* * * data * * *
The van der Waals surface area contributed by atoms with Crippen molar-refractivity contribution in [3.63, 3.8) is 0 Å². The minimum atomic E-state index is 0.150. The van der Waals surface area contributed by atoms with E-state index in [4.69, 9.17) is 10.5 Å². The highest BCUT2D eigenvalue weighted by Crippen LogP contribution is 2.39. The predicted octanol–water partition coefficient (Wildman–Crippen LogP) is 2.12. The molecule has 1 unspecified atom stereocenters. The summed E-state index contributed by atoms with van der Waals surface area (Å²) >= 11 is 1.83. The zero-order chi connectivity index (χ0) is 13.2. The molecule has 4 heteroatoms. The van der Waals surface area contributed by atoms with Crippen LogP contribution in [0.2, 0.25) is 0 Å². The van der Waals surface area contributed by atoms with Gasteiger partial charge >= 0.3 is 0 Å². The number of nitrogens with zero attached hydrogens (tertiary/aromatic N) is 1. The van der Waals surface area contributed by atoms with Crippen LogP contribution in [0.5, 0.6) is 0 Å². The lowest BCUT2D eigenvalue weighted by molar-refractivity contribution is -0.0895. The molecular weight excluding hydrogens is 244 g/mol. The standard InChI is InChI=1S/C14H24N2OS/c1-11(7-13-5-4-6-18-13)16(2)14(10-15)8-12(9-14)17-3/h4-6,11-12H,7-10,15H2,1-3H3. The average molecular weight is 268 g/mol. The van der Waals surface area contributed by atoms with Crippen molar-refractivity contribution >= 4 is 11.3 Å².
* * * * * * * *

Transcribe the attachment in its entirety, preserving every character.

The van der Waals surface area contributed by atoms with Crippen molar-refractivity contribution in [3.63, 3.8) is 0 Å². The minimum atomic E-state index is 0.150. The van der Waals surface area contributed by atoms with E-state index in [4.69, 9.17) is 10.5 Å². The highest BCUT2D eigenvalue weighted by Crippen LogP contribution is 2.39. The predicted octanol–water partition coefficient (Wildman–Crippen LogP) is 2.12. The molecule has 1 unspecified atom stereocenters. The summed E-state index contributed by atoms with van der Waals surface area (Å²) >= 11 is 1.83. The zero-order chi connectivity index (χ0) is 13.2. The molecule has 4 heteroatoms. The van der Waals surface area contributed by atoms with Crippen LogP contribution in [0.2, 0.25) is 0 Å². The van der Waals surface area contributed by atoms with Gasteiger partial charge >= 0.3 is 0 Å². The number of nitrogens with zero attached hydrogens (tertiary/aromatic N) is 1. The van der Waals surface area contributed by atoms with Crippen LogP contribution in [0.5, 0.6) is 0 Å². The lowest BCUT2D eigenvalue weighted by molar-refractivity contribution is -0.0895. The molecular weight excluding hydrogens is 244 g/mol. The standard InChI is InChI=1S/C14H24N2OS/c1-11(7-13-5-4-6-18-13)16(2)14(10-15)8-12(9-14)17-3/h4-6,11-12H,7-10,15H2,1-3H3. The average molecular weight is 268 g/mol. The van der Waals surface area contributed by atoms with Crippen molar-refractivity contribution >= 4 is 11.3 Å².